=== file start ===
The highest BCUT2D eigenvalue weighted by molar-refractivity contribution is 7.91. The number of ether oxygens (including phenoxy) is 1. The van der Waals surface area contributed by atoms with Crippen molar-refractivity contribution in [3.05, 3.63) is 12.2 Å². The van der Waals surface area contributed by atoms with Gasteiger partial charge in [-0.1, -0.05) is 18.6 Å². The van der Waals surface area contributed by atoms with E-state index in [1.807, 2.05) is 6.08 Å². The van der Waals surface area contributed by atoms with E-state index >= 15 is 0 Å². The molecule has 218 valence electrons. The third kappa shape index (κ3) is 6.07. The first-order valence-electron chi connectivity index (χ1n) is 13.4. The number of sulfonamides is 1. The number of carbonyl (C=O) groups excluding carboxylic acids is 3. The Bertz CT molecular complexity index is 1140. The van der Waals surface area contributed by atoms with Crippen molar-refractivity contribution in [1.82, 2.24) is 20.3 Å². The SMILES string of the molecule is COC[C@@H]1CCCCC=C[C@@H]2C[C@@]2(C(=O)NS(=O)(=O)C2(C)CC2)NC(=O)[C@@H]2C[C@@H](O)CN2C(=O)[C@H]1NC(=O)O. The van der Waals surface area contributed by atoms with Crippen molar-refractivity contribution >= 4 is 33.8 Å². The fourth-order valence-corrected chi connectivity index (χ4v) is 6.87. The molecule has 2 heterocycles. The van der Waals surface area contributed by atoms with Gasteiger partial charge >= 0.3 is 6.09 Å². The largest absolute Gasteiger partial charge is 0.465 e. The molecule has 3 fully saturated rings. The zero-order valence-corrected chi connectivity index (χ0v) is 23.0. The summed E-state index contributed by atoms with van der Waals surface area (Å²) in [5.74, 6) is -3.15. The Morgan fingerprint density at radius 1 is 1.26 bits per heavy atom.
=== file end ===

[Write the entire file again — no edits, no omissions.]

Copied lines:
The highest BCUT2D eigenvalue weighted by molar-refractivity contribution is 7.91. The number of ether oxygens (including phenoxy) is 1. The van der Waals surface area contributed by atoms with Crippen molar-refractivity contribution in [3.05, 3.63) is 12.2 Å². The van der Waals surface area contributed by atoms with Gasteiger partial charge in [-0.1, -0.05) is 18.6 Å². The van der Waals surface area contributed by atoms with E-state index in [1.807, 2.05) is 6.08 Å². The van der Waals surface area contributed by atoms with E-state index >= 15 is 0 Å². The molecule has 218 valence electrons. The third kappa shape index (κ3) is 6.07. The first-order valence-electron chi connectivity index (χ1n) is 13.4. The number of sulfonamides is 1. The number of carbonyl (C=O) groups excluding carboxylic acids is 3. The Bertz CT molecular complexity index is 1140. The van der Waals surface area contributed by atoms with Crippen molar-refractivity contribution in [1.82, 2.24) is 20.3 Å². The SMILES string of the molecule is COC[C@@H]1CCCCC=C[C@@H]2C[C@@]2(C(=O)NS(=O)(=O)C2(C)CC2)NC(=O)[C@@H]2C[C@@H](O)CN2C(=O)[C@H]1NC(=O)O. The van der Waals surface area contributed by atoms with Crippen molar-refractivity contribution >= 4 is 33.8 Å². The fourth-order valence-corrected chi connectivity index (χ4v) is 6.87. The molecule has 2 heterocycles. The van der Waals surface area contributed by atoms with Gasteiger partial charge >= 0.3 is 6.09 Å². The largest absolute Gasteiger partial charge is 0.465 e. The molecule has 3 fully saturated rings. The zero-order valence-corrected chi connectivity index (χ0v) is 23.0. The summed E-state index contributed by atoms with van der Waals surface area (Å²) in [5.74, 6) is -3.15. The Morgan fingerprint density at radius 1 is 1.26 bits per heavy atom.